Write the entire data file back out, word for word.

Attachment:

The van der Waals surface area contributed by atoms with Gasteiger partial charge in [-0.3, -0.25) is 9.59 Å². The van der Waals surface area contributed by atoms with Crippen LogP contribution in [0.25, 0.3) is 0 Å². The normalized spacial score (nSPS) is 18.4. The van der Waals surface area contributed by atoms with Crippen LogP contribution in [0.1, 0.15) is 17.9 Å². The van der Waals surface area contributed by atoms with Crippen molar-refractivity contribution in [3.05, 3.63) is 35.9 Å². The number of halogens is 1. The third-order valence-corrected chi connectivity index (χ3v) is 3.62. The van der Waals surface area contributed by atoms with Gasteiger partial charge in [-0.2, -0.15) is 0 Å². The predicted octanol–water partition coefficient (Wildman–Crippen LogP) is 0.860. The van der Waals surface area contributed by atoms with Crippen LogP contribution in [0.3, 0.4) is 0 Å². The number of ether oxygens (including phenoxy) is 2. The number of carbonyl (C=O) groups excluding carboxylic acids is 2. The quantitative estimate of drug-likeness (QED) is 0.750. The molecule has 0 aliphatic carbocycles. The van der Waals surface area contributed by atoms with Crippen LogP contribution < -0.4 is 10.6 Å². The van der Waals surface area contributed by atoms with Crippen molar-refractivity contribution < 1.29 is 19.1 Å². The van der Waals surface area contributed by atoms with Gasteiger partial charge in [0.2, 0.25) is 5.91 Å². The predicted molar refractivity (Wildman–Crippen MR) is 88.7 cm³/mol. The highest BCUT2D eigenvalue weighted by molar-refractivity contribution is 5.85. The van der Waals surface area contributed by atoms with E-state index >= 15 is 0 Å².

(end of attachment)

The van der Waals surface area contributed by atoms with Gasteiger partial charge in [-0.3, -0.25) is 9.59 Å². The van der Waals surface area contributed by atoms with Crippen LogP contribution in [0.25, 0.3) is 0 Å². The normalized spacial score (nSPS) is 18.4. The van der Waals surface area contributed by atoms with Crippen LogP contribution in [0.1, 0.15) is 17.9 Å². The van der Waals surface area contributed by atoms with Crippen molar-refractivity contribution in [3.05, 3.63) is 35.9 Å². The number of halogens is 1. The third-order valence-corrected chi connectivity index (χ3v) is 3.62. The van der Waals surface area contributed by atoms with Gasteiger partial charge in [-0.2, -0.15) is 0 Å². The predicted octanol–water partition coefficient (Wildman–Crippen LogP) is 0.860. The van der Waals surface area contributed by atoms with Crippen LogP contribution in [0.3, 0.4) is 0 Å². The number of ether oxygens (including phenoxy) is 2. The number of carbonyl (C=O) groups excluding carboxylic acids is 2. The quantitative estimate of drug-likeness (QED) is 0.750. The molecule has 0 aliphatic carbocycles. The van der Waals surface area contributed by atoms with Crippen LogP contribution < -0.4 is 10.6 Å². The van der Waals surface area contributed by atoms with Crippen molar-refractivity contribution < 1.29 is 19.1 Å². The van der Waals surface area contributed by atoms with Gasteiger partial charge in [0.2, 0.25) is 5.91 Å². The predicted molar refractivity (Wildman–Crippen MR) is 88.7 cm³/mol. The highest BCUT2D eigenvalue weighted by molar-refractivity contribution is 5.85. The van der Waals surface area contributed by atoms with E-state index >= 15 is 0 Å².